The Harvard Chemistry Department Reunion — Part IV — setting the record straight

While waiting for my copy of the new edition of Clayden to arrive, it’s time to apologize to Harvard for the first post in the series, which mostly blamed them for the total absence of blacks in the 150+ attendees at the reunion. For details see –

Well, silly me, I didn’t realize blacks were there all the time.  My problem was not counting them the way Harvard people do.  Consider Harvard Law Professor and senatorial candidate Elizabeth Warren, listing herself as a minority (native American variety) because she is 1/32nd Cherokee thanks to her great great great grandmother who was (perhaps).  The Law School celebrated her appointment in ’95 as one of the few women in the Law School, and then a year or so later celebrated her native American heritage. ““Of 71 current Law School professors and assistant professors, 11 are women, five are black, one is Native American and one is Hispanic,” The Harvard Crimson quotes then-Law School spokesman Mike Chmura as saying in a 1996 article.

Given those criteria for blackness, I’m sure blacks were well represented at the chemistry reunion.  Apologies to all.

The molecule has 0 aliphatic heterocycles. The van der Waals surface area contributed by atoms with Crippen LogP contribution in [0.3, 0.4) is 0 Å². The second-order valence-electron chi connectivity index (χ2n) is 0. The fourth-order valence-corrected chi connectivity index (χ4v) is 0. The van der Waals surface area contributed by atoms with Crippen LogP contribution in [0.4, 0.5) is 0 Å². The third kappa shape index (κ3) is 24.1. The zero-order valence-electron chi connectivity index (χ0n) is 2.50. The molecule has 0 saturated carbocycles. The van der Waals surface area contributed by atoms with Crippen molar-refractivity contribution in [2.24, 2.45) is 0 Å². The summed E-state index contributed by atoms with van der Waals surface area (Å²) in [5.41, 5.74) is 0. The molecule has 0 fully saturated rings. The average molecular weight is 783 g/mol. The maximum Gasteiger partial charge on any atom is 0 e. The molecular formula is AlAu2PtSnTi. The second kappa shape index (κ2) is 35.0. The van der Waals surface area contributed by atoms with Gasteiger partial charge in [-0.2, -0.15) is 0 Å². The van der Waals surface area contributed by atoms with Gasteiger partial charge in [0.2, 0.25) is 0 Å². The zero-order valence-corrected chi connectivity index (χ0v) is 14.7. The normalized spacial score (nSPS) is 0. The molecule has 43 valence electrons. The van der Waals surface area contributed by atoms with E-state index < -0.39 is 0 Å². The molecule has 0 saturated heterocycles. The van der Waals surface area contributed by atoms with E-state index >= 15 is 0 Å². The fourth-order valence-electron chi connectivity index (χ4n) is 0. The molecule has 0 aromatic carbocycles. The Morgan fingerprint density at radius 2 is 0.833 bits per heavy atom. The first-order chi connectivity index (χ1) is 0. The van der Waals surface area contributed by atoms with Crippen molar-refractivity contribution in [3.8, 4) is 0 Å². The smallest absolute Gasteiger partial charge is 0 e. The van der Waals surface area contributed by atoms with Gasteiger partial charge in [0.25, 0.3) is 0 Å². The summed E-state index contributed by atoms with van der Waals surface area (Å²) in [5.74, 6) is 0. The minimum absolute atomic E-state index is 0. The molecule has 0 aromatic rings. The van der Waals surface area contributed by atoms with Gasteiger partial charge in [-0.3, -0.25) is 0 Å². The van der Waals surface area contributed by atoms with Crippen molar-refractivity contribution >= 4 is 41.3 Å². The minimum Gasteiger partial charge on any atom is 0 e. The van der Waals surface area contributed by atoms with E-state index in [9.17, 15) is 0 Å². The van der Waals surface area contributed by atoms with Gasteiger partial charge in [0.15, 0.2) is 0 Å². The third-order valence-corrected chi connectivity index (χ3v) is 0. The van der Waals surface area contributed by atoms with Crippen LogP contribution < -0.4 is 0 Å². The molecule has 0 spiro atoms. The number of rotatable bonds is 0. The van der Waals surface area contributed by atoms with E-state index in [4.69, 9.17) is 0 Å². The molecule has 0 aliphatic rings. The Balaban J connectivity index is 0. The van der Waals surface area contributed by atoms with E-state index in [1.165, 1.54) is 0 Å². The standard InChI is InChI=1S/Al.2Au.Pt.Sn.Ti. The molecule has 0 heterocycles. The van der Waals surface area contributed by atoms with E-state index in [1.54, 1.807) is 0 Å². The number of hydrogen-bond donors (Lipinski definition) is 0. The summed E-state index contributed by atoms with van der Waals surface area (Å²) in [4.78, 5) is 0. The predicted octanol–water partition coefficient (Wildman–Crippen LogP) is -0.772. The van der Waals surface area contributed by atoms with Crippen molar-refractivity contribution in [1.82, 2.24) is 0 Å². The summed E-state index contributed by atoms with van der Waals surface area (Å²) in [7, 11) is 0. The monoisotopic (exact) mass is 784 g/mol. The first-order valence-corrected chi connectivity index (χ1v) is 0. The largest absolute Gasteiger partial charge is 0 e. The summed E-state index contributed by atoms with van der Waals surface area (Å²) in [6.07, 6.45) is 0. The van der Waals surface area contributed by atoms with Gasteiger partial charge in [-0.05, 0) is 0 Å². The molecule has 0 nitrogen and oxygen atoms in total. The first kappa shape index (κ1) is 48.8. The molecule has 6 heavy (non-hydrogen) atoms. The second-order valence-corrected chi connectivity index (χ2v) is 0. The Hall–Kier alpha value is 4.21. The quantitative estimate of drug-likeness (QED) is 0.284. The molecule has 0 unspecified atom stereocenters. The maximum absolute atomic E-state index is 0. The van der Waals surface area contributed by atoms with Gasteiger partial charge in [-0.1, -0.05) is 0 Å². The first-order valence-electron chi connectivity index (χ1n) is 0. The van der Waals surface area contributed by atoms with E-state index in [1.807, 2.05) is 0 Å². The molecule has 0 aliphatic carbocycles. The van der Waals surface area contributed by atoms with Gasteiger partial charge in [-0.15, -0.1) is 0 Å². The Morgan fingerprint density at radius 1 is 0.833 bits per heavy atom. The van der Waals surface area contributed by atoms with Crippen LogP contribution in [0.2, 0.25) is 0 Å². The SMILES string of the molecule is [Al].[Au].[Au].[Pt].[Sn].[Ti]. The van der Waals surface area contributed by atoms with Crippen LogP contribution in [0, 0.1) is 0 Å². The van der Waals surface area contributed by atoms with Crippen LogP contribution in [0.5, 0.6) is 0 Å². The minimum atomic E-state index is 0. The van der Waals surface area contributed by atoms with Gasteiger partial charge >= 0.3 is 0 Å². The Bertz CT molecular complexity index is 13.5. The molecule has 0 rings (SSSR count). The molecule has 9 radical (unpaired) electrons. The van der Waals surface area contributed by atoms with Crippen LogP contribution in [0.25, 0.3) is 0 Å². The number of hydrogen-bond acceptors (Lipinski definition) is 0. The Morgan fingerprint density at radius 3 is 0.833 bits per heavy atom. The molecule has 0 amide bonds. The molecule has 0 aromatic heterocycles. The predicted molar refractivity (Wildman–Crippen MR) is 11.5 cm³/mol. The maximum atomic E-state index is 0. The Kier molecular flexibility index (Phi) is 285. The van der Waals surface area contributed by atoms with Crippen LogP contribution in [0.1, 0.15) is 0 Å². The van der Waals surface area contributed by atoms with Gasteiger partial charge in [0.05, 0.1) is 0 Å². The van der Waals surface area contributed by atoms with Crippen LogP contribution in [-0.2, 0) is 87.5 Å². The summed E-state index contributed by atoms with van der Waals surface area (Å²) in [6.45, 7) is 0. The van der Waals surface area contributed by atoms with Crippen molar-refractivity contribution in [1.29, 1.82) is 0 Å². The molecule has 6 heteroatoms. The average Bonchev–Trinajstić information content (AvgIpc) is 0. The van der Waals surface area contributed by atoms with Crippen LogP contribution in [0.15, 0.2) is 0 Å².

Professor Warren doesn’t look native American, but then neither did one of my late father’s clients, a nice lady from Staten Island who was of the Sally Hemings family, and very proud of it.

I’m well aware of people attempting to glom on to an Indian heritage.  It happened all the time in Montana when I lived there.    The people wanting to get such recognition were after the (fairly minimal) benefits of tribal membership.  They weren’t something you’d want to be related to.  Neither did the Crows or the Cheyenne’s (the two tribes I knew best).  They drew the line at 1/32; just where Ms. Warren claims to be presently — I don’t remember if 1/32 meant acceptance or rejection.  Suffice it to say, it was harder to bluff your way in to those tribes than it was to get into Burke’s peerage.

I doubt that Warren used this to get into any of the places she’s taught.  But the places she’s taught have certainly used it, which shows you how even the best ideas (making sure minorities with brains aren’t arbitrarily excluded) can be ruined.  This sort of thing can’t help the cause, and frankly it stinks.  For just how minority free the Ivy league was 50+  years ago see the link above.

One more example.  One of my son’s Cornell friends (Asian) used her minority status to get a job in D. C. after graduation.  She certainly wasn’t disadvantaged, having been exposed to some of the country’s (and the world’s) finest intellectual capital for 4 years.

P. S. Having lived in Montana from ’72 to ’87 and taken care of perhaps 1,000 Indians,  you would have received some rather strange looks from a Crow or a Cheyenne if you called them a ‘native American’.  They called themselves Indians back then.  Perhaps they still do. I don’t know. I haven’t been back.

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